PBM reform has been on NCPA's agenda for a long time now, and we continue to spread the word—especially on Capitol Hill, where over 10,000 messages written by independent community pharmacists have been sent since January. If you're still getting caught up, you can catch a special episode of Independent Rx Forum, NCPA's flagship podcast, to find out where we stand today on this urgent issue. Host John Beckner interviews Anne Cassity, NCPA senior vice president of government affairs, on the latest developments, why they matter, and how we can stop the closure of more independent pharmacies in the U.S.

Closure looms for lots of pharmacies. New data from NCPA shows that 32 percent of independent pharmacy owners may close their stores this year under pressure from plunging prescription reimbursements by big insurance plans and their pharmacy benefit managers—victims of the DIR hangover cash crunch. More than 92 percent say they may drop out of Medicare Part D, which would decimate patient access across the country, especially for senior citizens. More than half of all respondents say Medicare Part D prescriptions account for at least 40 percent of their business.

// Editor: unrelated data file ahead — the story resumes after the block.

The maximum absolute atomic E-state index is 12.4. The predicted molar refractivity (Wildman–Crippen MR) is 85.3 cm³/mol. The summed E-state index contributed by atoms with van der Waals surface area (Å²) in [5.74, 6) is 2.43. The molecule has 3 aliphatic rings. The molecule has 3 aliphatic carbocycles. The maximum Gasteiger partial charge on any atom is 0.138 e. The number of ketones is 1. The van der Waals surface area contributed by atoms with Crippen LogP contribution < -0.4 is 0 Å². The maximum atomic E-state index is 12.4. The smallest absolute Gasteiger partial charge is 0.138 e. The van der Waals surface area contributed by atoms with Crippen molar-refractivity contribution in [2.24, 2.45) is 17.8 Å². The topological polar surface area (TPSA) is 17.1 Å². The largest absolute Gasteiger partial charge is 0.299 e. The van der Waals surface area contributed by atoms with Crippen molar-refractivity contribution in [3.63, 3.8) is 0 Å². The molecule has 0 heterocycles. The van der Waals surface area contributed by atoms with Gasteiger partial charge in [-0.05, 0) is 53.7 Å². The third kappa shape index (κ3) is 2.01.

"This is an emergency," says NCPA CEO B. Douglas Hoey, "and if Congress fails to act again, thousands of local pharmacies could be closed within months and millions of patients could be stranded without a pharmacy."